Purpose: To undertake a scoping review of the available research on the application of polyetheretherketone (PEEK) in implant prosthodontics, map the available literature in order to highlight possible gaps in knowledge and, if possible, extract clinical guidelines.

Materials and Methods: The literature on PEEK in implant prosthodontics published through August 2018 was identified with an online search of MEDLINE (via PubMed), Science Direct, Embase (via Ovid), and Google Scholar databases. Qualitative and quantitative syntheses were carried out for original research studies.

Results: The amount of published original research studies was found to be limited. PEEK was found to be applied as a material in the fabrication of implant-supported fixed dental prosthesis (IFDP) frameworks (43%), prosthetic implant abutments (35%), implant abutment screws (15%), and retention clips on implant bars (7%). Only 38% of the studies were clinical studies, while 15% were observational and 47% were in vitro. The studies identified did not permit the estimation of long-term survival nor success rates for any of the prosthetic components. The results only allowed a preliminary short-term assessment of PEEK IFDP frameworks, which presented satisfactory survival but alarming success rates over the first year of service.

Conclusion: In light of the paucity of evidence on the viability of PEEK as an implant-prosthodontic material, its use cannot yet be endorsed. Clinicians should heed the suggested protocols to improve mechanical performance and lower the incidence of prosthetic complications. Further high-quality research is needed for an enhanced understanding of the material’s viability.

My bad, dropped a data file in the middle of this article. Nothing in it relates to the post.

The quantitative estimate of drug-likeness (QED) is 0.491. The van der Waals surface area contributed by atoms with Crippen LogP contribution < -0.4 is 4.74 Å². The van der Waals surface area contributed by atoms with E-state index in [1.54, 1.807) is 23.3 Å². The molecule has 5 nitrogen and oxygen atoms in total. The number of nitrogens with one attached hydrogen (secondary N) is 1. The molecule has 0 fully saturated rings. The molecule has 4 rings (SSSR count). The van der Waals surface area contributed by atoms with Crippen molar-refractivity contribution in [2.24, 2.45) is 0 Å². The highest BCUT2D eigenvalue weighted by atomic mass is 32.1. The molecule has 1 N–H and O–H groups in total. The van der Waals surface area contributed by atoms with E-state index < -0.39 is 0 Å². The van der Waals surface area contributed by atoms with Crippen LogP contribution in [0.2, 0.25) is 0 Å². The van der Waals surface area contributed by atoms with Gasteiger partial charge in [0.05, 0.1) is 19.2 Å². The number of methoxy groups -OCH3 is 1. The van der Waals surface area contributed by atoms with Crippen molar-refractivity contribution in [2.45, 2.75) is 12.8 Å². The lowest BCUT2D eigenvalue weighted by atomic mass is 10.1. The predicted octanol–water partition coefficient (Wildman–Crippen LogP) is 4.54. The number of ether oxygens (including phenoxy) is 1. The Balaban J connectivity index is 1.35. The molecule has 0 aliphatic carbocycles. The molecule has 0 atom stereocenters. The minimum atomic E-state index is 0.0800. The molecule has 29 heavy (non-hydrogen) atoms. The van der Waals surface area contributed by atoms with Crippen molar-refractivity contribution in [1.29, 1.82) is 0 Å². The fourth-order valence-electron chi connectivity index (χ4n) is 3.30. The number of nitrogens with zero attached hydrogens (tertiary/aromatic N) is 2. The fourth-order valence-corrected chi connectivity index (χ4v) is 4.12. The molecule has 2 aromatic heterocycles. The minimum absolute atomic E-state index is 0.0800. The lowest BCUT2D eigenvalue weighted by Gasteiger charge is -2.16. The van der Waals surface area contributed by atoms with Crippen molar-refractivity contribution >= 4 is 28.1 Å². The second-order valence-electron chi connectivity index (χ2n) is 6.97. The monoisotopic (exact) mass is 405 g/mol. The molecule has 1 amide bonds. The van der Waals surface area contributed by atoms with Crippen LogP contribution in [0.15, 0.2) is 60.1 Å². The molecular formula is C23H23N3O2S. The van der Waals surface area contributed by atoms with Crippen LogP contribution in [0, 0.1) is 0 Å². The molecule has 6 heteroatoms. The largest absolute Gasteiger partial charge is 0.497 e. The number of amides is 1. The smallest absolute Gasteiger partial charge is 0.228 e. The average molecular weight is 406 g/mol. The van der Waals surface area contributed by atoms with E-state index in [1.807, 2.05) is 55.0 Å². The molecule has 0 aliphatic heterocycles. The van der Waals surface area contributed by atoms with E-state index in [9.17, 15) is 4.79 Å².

Further details about implant-supported prosthetics are accessible for you to learn on our website.


Plastic materials have a broad range of applications today, and there are many different categories of polymers available. High-performance polymers are plastics that meet stringent requirements for temperature stability, chemical resistance, and mechanical properties. Since their formulations can be altered as required, these materials can be designed favoring any one of these characteristics over the others to meet specific objectives. High-performance polymers find many applications in many different fields, such as engineering, industry, and medicine (ie, medical devices).1,2

Polyetheretherketone (PEEK) is a polycyclic aromatic semi-crystalline thermoplastic polymer with mechanical properties that are favorable for biomedical applications. By incorporating hydroxyapatite particulates into a PEEK matrix, some authors have obtained a composite polymer that showed a tensile strength ranging from 49.0 to 83.3 MPa, which matches the lower limits of cortical bone (50 to 150 MPa).3 Thanks to its elastic behavior, which is similar to human bone, PEEK is widely used in spinal surgery, orthopedic surgery, and maxillofacial surgery as a bone and cartilage substitute.4,5